The Dennett Gig takes its name from the Dennett spring which takes its name from…Oh well, we’re not too sure. The Dennett springing systems is actually made up of 3 springs – 2 at the ends and 1 crosswise. Bridges Adams, who wrote one of the classic works on English Carriages, spreads a bit of gossip about the 3 dancing Dennett sisters who were exceedingly popular about the time the springs were first used. Thus, perhaps, it is from these lovely girls that the name is derived. The body of this carriage is quite like the Stanhope. It was built by the Kuhnle-Kutschen Company of Germany in 1986. As Tom Ryder points out in THE COSON CARRIAGE COLLECTION AT BEECHDALE*, “This gig is a good example of a traditional design adapted to modern materials and finish.”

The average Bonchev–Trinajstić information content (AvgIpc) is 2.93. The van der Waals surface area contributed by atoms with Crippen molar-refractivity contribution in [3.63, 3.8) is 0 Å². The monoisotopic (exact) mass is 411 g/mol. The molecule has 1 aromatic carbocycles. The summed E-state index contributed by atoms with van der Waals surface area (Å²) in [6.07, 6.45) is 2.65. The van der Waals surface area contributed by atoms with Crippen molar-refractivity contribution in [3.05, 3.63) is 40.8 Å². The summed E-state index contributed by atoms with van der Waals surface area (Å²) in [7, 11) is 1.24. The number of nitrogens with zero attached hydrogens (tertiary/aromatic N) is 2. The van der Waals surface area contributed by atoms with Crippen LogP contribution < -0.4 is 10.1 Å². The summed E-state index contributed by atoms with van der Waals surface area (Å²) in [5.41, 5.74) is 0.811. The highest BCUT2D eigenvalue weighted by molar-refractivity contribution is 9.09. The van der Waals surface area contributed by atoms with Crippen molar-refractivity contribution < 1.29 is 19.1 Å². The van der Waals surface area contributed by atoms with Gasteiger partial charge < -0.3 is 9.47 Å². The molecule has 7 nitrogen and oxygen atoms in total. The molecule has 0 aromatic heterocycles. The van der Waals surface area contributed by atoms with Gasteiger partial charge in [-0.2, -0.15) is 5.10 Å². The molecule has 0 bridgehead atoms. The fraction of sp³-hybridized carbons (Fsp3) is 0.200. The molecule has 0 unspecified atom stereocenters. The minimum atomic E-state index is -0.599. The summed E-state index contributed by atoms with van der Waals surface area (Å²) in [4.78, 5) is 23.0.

The Dog-Cart is a common carriage among collectors. It was made with a ventilated compartment used to carry hounds to the fox hunt. Similarly the Cocking Cart was used to accommodate fighting cocks. Again, as in the case of the Dog-Cart, these carriages developed into pleasure carts and were rarely used to transport either cocks or hounds. This kind of vehicle would normally have been driven in tandem and that’s the reason for its height. This characteristic also makes it a difficult carriage to drive and it could easily have been thrown out of balance by any sudden movement of the groom in the rear. This is a contemporary reproduction of an original and it was accomplished by Dieter E. Gaiser, of Germany, in 1985. A choice piece among collectors would be one of the C.P. Kimball & Company’s high, six passenger Cocking Carts. It would probably have been pulled by 3 horses abreast. Kimball, a Chicago company, built such a vehicle in 1892.